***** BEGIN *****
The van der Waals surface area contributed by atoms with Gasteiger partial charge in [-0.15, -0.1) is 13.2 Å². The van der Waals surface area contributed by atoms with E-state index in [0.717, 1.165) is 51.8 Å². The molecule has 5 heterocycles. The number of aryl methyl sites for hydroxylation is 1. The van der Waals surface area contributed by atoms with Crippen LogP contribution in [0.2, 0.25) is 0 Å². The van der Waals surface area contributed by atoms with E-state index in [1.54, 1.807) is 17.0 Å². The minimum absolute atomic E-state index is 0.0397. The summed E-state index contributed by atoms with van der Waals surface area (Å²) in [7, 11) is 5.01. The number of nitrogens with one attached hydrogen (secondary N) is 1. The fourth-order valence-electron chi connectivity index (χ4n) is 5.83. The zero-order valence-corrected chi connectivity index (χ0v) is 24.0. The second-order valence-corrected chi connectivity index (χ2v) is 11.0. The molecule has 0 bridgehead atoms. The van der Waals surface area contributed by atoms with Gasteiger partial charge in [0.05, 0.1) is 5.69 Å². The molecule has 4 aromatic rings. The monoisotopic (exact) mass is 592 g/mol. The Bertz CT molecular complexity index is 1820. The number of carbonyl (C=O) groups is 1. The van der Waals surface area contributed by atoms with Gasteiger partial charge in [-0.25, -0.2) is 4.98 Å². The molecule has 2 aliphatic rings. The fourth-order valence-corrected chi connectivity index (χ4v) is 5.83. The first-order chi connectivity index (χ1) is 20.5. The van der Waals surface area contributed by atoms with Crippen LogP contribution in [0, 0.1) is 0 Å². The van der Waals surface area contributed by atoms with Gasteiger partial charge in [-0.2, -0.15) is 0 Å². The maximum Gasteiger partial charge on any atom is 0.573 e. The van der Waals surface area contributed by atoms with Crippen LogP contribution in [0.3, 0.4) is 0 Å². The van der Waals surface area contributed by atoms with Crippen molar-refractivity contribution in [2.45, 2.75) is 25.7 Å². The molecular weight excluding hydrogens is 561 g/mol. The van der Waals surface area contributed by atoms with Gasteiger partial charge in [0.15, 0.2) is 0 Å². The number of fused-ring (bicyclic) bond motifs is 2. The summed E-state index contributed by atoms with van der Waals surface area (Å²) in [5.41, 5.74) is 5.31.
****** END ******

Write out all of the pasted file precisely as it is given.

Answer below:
The van der Waals surface area contributed by atoms with Gasteiger partial charge in [-0.15, -0.1) is 13.2 Å². The van der Waals surface area contributed by atoms with E-state index in [0.717, 1.165) is 51.8 Å². The molecule has 5 heterocycles. The number of aryl methyl sites for hydroxylation is 1. The van der Waals surface area contributed by atoms with Crippen LogP contribution in [0.2, 0.25) is 0 Å². The van der Waals surface area contributed by atoms with E-state index in [1.54, 1.807) is 17.0 Å². The minimum absolute atomic E-state index is 0.0397. The summed E-state index contributed by atoms with van der Waals surface area (Å²) in [7, 11) is 5.01. The number of nitrogens with one attached hydrogen (secondary N) is 1. The fourth-order valence-electron chi connectivity index (χ4n) is 5.83. The zero-order valence-corrected chi connectivity index (χ0v) is 24.0. The second-order valence-corrected chi connectivity index (χ2v) is 11.0. The molecule has 0 bridgehead atoms. The van der Waals surface area contributed by atoms with Gasteiger partial charge in [0.05, 0.1) is 5.69 Å². The molecule has 4 aromatic rings. The monoisotopic (exact) mass is 592 g/mol. The Bertz CT molecular complexity index is 1820. The number of carbonyl (C=O) groups is 1. The van der Waals surface area contributed by atoms with Gasteiger partial charge in [-0.25, -0.2) is 4.98 Å². The molecule has 2 aliphatic rings. The fourth-order valence-corrected chi connectivity index (χ4v) is 5.83. The first-order chi connectivity index (χ1) is 20.5. The van der Waals surface area contributed by atoms with Crippen LogP contribution in [0, 0.1) is 0 Å². The van der Waals surface area contributed by atoms with Gasteiger partial charge in [-0.2, -0.15) is 0 Å². The maximum Gasteiger partial charge on any atom is 0.573 e. The van der Waals surface area contributed by atoms with Crippen LogP contribution in [0.3, 0.4) is 0 Å². The van der Waals surface area contributed by atoms with Crippen molar-refractivity contribution in [2.45, 2.75) is 25.7 Å². The molecular weight excluding hydrogens is 561 g/mol. The van der Waals surface area contributed by atoms with Gasteiger partial charge in [0.15, 0.2) is 0 Å². The number of fused-ring (bicyclic) bond motifs is 2. The summed E-state index contributed by atoms with van der Waals surface area (Å²) in [5.41, 5.74) is 5.31.